Move 3: Read laterally

Lateral readers don’t spend time on the page or site until they’ve first gotten their bearings by looking at what other sites and resources say about the source at which they are looking.

—Mike Caulfield, Chapter 16

Move 3: read laterally

Move 2, going upstream, teaches you how to hold sources accountable by looking up the info they’ve presented to you via links or names of other sources. This is helpful for establishing consensus and, when used in tandem with Move 3 — reading laterally — you can evaluate how credible such sources are. That said, reading laterally works by going “across many connected sites instead of digging deep into the site at hand.”

What does this mean? Why is it important?

Filter bubbles

After Trump was elected in November 2016, Saturday Night Live ran this satirical ad of a planned community called “The Bubble”:

The ad poked fun of the privileged position that hipsters, progressives, or white millennials can choose to close themselves off from a version of America that threatens their worldview (they jokingly call it “Brooklyn”). It’s a funny skit because it plays off some of the fundamental trouble with a networked view of reality.

The concept of the “bubble” actually draws from tech guru Eli Pariser, who gave this famous TED Talk on filter bubbles back in 2011 and published a book about them soon after:

Since Pariser’s talk 8 years ago, information has become even more filtered. For example, a 2014 Pew Study found that there are key differences between folks on the left and the right of the political spectrum (see image on the right). While Facebook is an echo chamber for consistent conservatives, consistent liberals are likely to de-friend people who disagree with them politically. Moreover, while consistent liberals have a more diverse media diet, conservatives distrust the news and hence, mostly stick to Fox News for their information.  At the same time, Pew found that there’s a huge cohort of people (46% of those) whose politics are more mixed; those folks tend to listen — rather than speak — when it comes to politics online; in other words, they tend to be influenced by their filter bubbles rather than contribute to them.

Assessing media bias with AllSides

In Chapter 17, Caulfield uses Wikipedia’s criteria for defining reliable sources, which he suggests are based on three primary characteristics:

  1. Process. The source has a method of insuring or verifying that the information it presents is accurate and reliable and it shares it with its audiences.
  2. Expertise. The source has a trackable, traceable history of knowledge with the subject at hand as an expert, credentialed professional, or via proximity to the information in ways that excludes laypersons.
  3. Aim. The source has an incentive to present the best possible information to you in the pursuit of truth or for the purpose of establishing consensus.

Activity #1: Some sites help us read laterally by examining the credibility of other news sources for us. AllSides is one such site. Take a moment to look at this site. Then read laterally by looking for information about AllSides from other sources. Who are these sources and what have they said about them? Do you think AllSides is reliable? Add your notes here.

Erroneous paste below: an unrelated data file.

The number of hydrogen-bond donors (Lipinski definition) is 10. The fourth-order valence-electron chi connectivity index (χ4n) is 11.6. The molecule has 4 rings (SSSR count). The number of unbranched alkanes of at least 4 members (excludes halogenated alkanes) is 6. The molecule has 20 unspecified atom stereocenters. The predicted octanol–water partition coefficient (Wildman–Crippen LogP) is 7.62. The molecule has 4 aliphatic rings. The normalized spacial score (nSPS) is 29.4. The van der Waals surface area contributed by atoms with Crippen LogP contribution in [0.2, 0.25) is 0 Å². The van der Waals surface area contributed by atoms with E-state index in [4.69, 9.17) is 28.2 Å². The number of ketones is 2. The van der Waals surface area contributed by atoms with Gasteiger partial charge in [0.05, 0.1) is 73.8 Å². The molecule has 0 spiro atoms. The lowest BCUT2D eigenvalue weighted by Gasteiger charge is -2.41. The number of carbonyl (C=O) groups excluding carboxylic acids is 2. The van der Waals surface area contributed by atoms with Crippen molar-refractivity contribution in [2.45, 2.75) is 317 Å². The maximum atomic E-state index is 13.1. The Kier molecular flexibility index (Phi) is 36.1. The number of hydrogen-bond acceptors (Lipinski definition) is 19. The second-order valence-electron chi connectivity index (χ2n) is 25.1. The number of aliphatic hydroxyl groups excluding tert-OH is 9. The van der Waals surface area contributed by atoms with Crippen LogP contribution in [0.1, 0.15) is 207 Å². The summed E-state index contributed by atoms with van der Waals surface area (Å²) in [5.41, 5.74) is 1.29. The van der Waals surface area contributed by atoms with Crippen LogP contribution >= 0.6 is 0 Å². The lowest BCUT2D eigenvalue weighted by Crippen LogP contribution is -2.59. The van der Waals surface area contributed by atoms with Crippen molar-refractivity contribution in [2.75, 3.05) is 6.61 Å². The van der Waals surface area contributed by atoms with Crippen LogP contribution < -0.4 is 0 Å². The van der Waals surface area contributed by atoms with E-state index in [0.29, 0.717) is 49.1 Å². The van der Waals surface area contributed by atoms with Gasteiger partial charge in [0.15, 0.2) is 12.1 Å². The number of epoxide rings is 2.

Media Bias Chart from AllSides

Activity #2: Explore how the circulation of info travels within political bubbles that can be identified using media bias tools at AllSides.

  1. In a moment I’ll assign you a bias designation from AllSides (Left, Lean Left, Center, Lean Right, Right). Once I do, take a look at how AllSides defines this. What does it mean to be “leaning left” for example? Add your notes here.
  2. Now go to the Media Bias Rating page on AllSides and locate 3-4 news sources from their rating chart that also match your color. For instance if you chose “Left,” you are looking for any source listed that has darker blue “L” next to it, far left of the key.
  3. As you look at these 3-4 sources, make a list of some common themes, stories, subjects, or topics. These can be loose or specific. It is up to you to decide how to find these commonalities and how you want to track them.
  4. Finally, compose a summary for one of the common themes or topic or story. Be ready to share it with the group.

Homework for Friday Group Conferences

[Note: it might be a really good idea to re-read/study Chapters 16-17 of Caulfield on reading laterally before doing this.]

FC#3: Read laterally by “looking at what other sites and resources say about [a] source.” To practice this, check the credibility of one of the sources listed on AllSides; Media Bias Rating Chart. After doing this, decide if you agree or disagree with the rating on the site.

As you write your post, you should read the site, but more importantly discuss what other sources say about it. You might start with Wikipedia. And find what other sites or resources say about these sites using Google searches, use their criteria (which Caulfield outlines in Chapter 17) — process, expertise, and aim — to guide your observations.

What do other sources say, for example, about Breitbart’s research process or how they correct mistakes? What do other sources say about the kinds of writers Alternet use for their stories? Are they experts? Do they interview experts? What incentive does The Daily Caller have to get things right in their broadcasts? Who do they cater to? Feel free to look at your chosen site, but what you’re really doing is investigating and assessing their trustworthiness.

Finally, be sure to note whether you agree or disagree with Community feedback rating on AllSides.

Homework for Monday

Read Chapters 20-25 of Web Literacy for Student Fact-Checkers, which is tells you how to read laterally about recent studies.